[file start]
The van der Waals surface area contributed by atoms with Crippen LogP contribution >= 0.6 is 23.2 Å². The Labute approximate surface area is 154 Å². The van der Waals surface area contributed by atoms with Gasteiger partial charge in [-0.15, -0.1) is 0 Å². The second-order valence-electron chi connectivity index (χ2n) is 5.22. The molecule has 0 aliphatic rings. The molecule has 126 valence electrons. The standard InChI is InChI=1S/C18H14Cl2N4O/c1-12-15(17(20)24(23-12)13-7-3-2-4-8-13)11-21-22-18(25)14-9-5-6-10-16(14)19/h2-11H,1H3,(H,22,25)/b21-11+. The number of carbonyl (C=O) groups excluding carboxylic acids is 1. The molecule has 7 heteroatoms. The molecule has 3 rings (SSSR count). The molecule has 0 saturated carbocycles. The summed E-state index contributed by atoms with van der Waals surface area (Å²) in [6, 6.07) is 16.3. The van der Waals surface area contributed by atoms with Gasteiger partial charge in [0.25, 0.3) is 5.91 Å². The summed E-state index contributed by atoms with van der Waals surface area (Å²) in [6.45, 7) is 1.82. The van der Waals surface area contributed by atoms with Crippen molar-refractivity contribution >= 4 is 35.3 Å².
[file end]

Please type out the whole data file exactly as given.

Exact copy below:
The van der Waals surface area contributed by atoms with Crippen LogP contribution >= 0.6 is 23.2 Å². The Labute approximate surface area is 154 Å². The van der Waals surface area contributed by atoms with Gasteiger partial charge in [-0.15, -0.1) is 0 Å². The second-order valence-electron chi connectivity index (χ2n) is 5.22. The molecule has 0 aliphatic rings. The molecule has 126 valence electrons. The standard InChI is InChI=1S/C18H14Cl2N4O/c1-12-15(17(20)24(23-12)13-7-3-2-4-8-13)11-21-22-18(25)14-9-5-6-10-16(14)19/h2-11H,1H3,(H,22,25)/b21-11+. The number of carbonyl (C=O) groups excluding carboxylic acids is 1. The molecule has 7 heteroatoms. The molecule has 3 rings (SSSR count). The molecule has 0 saturated carbocycles. The summed E-state index contributed by atoms with van der Waals surface area (Å²) in [6, 6.07) is 16.3. The van der Waals surface area contributed by atoms with Gasteiger partial charge in [0.25, 0.3) is 5.91 Å². The summed E-state index contributed by atoms with van der Waals surface area (Å²) in [6.45, 7) is 1.82. The van der Waals surface area contributed by atoms with Crippen molar-refractivity contribution >= 4 is 35.3 Å².